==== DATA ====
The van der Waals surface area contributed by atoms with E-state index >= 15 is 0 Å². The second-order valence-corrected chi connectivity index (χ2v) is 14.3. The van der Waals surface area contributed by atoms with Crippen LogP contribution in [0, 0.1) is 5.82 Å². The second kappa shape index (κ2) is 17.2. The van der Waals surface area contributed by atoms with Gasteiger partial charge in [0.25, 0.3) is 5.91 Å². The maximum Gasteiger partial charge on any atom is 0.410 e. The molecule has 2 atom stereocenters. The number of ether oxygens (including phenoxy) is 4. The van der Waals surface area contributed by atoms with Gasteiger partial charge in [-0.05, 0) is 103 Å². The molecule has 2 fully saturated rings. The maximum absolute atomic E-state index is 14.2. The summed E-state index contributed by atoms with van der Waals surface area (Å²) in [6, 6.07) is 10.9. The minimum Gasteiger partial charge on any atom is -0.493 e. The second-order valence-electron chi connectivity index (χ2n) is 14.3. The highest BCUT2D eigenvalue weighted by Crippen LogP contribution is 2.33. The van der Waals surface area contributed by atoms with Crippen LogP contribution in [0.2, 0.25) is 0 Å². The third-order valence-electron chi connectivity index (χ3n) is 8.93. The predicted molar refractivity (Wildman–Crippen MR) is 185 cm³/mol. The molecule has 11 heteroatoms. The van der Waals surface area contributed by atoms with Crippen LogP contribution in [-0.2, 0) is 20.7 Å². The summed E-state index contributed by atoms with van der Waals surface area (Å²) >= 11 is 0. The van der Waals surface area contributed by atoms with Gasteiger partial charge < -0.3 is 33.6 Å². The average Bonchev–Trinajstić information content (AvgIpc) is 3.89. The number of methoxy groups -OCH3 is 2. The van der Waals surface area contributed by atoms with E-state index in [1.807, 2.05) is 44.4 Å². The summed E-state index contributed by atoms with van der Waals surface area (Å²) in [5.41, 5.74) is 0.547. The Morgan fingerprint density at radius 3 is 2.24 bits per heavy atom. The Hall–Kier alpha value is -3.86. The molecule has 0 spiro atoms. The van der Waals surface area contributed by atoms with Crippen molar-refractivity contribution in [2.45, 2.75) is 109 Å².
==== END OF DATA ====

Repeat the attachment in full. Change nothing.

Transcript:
The van der Waals surface area contributed by atoms with E-state index >= 15 is 0 Å². The second-order valence-corrected chi connectivity index (χ2v) is 14.3. The van der Waals surface area contributed by atoms with Crippen LogP contribution in [0, 0.1) is 5.82 Å². The second kappa shape index (κ2) is 17.2. The van der Waals surface area contributed by atoms with Gasteiger partial charge in [0.25, 0.3) is 5.91 Å². The maximum Gasteiger partial charge on any atom is 0.410 e. The molecule has 2 atom stereocenters. The number of ether oxygens (including phenoxy) is 4. The van der Waals surface area contributed by atoms with Gasteiger partial charge in [-0.05, 0) is 103 Å². The molecule has 2 fully saturated rings. The maximum absolute atomic E-state index is 14.2. The summed E-state index contributed by atoms with van der Waals surface area (Å²) in [6, 6.07) is 10.9. The minimum Gasteiger partial charge on any atom is -0.493 e. The second-order valence-electron chi connectivity index (χ2n) is 14.3. The highest BCUT2D eigenvalue weighted by Crippen LogP contribution is 2.33. The van der Waals surface area contributed by atoms with Crippen LogP contribution in [0.2, 0.25) is 0 Å². The third-order valence-electron chi connectivity index (χ3n) is 8.93. The predicted molar refractivity (Wildman–Crippen MR) is 185 cm³/mol. The molecule has 11 heteroatoms. The van der Waals surface area contributed by atoms with Crippen LogP contribution in [-0.2, 0) is 20.7 Å². The summed E-state index contributed by atoms with van der Waals surface area (Å²) >= 11 is 0. The van der Waals surface area contributed by atoms with Gasteiger partial charge < -0.3 is 33.6 Å². The average Bonchev–Trinajstić information content (AvgIpc) is 3.89. The number of methoxy groups -OCH3 is 2. The van der Waals surface area contributed by atoms with E-state index in [1.807, 2.05) is 44.4 Å². The summed E-state index contributed by atoms with van der Waals surface area (Å²) in [5.41, 5.74) is 0.547. The Morgan fingerprint density at radius 3 is 2.24 bits per heavy atom. The Hall–Kier alpha value is -3.86. The molecule has 0 spiro atoms. The van der Waals surface area contributed by atoms with Crippen molar-refractivity contribution in [2.45, 2.75) is 109 Å².